No better proof of repertoire choice relating to turnout was

demonstrated than in Friday's only weekend ISO concert. I'd guess that the Circle Theatre was

less than one-quarter filled for a single program (no weekend duplicates) featuring

Sibelius and Brahms bookending two new works by Sarah Kirkland Snider, 46, and

Caroline Shaw, 34, the latter a Pulitzer Prize winner in 2013. Guest conductor Edwin Outwater was joined by Shaw

and soprano Shara Worden.

In keeping with all major symphony organizations' desire to

expand performing repertoire with the introduction of new works, and the

expected loss in attendance in programs dominated by them, it would seem

prudent to fit a single contemporary piece into a program of either warhorses

or "common practice" (1700 - 1930) works. This will help ensure each of these

new works the greatest possible exposure. It is clearly self-defeating to

inundate a program with new works if exposure is what is desired.

In Friday's program, Snider's offering came first, Three songs from her incidental music to Unremembered: 1. The Guest - 2. The Swan

- 3 The Witch. These

three--out of 13--recall Snider's imaginative childhood. She introduced them, as she announced

from the stage, by singing Schubert's final song "Der Leiermann" from his late

written cycle Die Wintereise which

had inspired her, with the house and stage darkened, a spotlight trained on Worden

standing on the upper stage -- and a piano accompaniment. For the three Snider

songs, Worden returned to the podium, the lights returned, and she hooked

herself up to an amplifying system.

What to say about her singing? Whether intentional or not, her notes blended

with the orchestra's held tones such that she couldn't be clearly heard, even

with amplification. Vocally

Worden sings nearly "white" with an occasional trace of a light vibrato. The orchestra

tended to hold sustained notes while shifting rough harmonies beneath them. In short I found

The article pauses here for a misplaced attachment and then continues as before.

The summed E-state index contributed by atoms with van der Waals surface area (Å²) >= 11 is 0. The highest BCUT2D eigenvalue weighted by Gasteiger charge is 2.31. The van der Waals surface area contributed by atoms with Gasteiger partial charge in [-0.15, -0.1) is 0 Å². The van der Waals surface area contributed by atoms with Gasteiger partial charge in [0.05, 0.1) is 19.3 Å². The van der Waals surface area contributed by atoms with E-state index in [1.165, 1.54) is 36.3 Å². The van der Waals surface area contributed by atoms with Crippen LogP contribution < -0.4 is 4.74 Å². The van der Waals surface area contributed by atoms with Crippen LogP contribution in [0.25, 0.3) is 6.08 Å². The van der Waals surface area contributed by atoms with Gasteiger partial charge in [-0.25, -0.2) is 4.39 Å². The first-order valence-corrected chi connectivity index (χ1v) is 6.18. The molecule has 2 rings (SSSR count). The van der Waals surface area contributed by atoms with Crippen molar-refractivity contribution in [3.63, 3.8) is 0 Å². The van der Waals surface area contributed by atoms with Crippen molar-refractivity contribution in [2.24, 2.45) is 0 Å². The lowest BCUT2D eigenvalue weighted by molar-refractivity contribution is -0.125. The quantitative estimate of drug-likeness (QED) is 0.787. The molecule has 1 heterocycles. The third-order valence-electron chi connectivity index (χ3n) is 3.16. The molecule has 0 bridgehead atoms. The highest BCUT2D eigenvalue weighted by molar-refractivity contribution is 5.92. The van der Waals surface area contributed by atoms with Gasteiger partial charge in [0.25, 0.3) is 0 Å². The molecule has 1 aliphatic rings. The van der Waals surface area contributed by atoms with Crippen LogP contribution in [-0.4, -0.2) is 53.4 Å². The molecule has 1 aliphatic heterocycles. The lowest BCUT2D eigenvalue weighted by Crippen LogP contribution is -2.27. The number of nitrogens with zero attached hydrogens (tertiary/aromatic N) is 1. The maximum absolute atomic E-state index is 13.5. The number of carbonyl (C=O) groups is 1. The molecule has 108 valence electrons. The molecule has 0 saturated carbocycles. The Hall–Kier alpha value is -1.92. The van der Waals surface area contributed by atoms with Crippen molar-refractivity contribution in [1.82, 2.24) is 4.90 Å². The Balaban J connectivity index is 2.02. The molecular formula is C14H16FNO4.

myself unable to respond to these latter-day songs (while admiring the

former-day Schubert).

Not so with Caroline Shaw's following ISO commissioned Lo for Violin and orchestra, with Shaw

herself doing the violin solo. Though compositionally similar to the

Snider songs, Shaw's use of tonal harmonies made all the difference in my

response. Lo's three connected movements spun a

web of continuous lines over shifting harmonies filled with common and

not-so-common chords. The concerto featured a prominent use of the bass drum

without timpani (rather like Paganini's first violin concerto). As any piece of new

music should accomplish, this one revealed new beauties. Shaw's violin work was light as she

blended with her players without much contrast.

Outwater began the program with Sibelius's piece The Oceanides, one whose modal

inclinations recalled for me the composer's Sixth Symphony, but with the music

more continuous in its overlapping phrases. The concert ended with Brahms'

familiar Variations on a Theme by Haydn, Op. 56a, the theme being the St. Anthony Chorale from a Haydn woodwind quartet now thought to have been written by one

of his students. Both

works received routine, uneventful performances. Feb.



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